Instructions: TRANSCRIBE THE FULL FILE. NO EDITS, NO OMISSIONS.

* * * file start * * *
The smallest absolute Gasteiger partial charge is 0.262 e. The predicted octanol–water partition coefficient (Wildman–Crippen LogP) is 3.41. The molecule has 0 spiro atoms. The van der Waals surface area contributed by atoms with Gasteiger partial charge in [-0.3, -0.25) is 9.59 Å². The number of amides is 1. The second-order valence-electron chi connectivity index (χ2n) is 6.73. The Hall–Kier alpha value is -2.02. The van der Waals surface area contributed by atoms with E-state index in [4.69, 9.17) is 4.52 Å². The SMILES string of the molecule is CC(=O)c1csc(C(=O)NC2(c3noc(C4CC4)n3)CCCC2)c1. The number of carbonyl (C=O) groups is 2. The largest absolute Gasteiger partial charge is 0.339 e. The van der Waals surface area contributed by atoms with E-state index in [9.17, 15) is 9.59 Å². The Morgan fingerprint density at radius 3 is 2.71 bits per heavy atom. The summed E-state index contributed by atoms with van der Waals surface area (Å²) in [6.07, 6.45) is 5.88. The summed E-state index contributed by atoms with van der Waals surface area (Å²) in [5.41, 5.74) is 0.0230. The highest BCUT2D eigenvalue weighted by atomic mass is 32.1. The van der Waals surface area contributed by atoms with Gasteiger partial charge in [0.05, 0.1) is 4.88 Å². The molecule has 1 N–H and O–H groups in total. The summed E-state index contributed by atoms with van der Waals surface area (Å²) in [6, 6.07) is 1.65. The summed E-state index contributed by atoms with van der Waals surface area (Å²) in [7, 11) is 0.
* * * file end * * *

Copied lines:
The smallest absolute Gasteiger partial charge is 0.262 e. The predicted octanol–water partition coefficient (Wildman–Crippen LogP) is 3.41. The molecule has 0 spiro atoms. The van der Waals surface area contributed by atoms with Gasteiger partial charge in [-0.3, -0.25) is 9.59 Å². The number of amides is 1. The second-order valence-electron chi connectivity index (χ2n) is 6.73. The Hall–Kier alpha value is -2.02. The van der Waals surface area contributed by atoms with E-state index in [4.69, 9.17) is 4.52 Å². The SMILES string of the molecule is CC(=O)c1csc(C(=O)NC2(c3noc(C4CC4)n3)CCCC2)c1. The number of carbonyl (C=O) groups is 2. The largest absolute Gasteiger partial charge is 0.339 e. The van der Waals surface area contributed by atoms with E-state index in [9.17, 15) is 9.59 Å². The Morgan fingerprint density at radius 3 is 2.71 bits per heavy atom. The summed E-state index contributed by atoms with van der Waals surface area (Å²) in [6.07, 6.45) is 5.88. The summed E-state index contributed by atoms with van der Waals surface area (Å²) in [5.41, 5.74) is 0.0230. The highest BCUT2D eigenvalue weighted by atomic mass is 32.1. The van der Waals surface area contributed by atoms with Gasteiger partial charge in [0.05, 0.1) is 4.88 Å². The molecule has 1 N–H and O–H groups in total. The summed E-state index contributed by atoms with van der Waals surface area (Å²) in [6, 6.07) is 1.65. The summed E-state index contributed by atoms with van der Waals surface area (Å²) in [7, 11) is 0.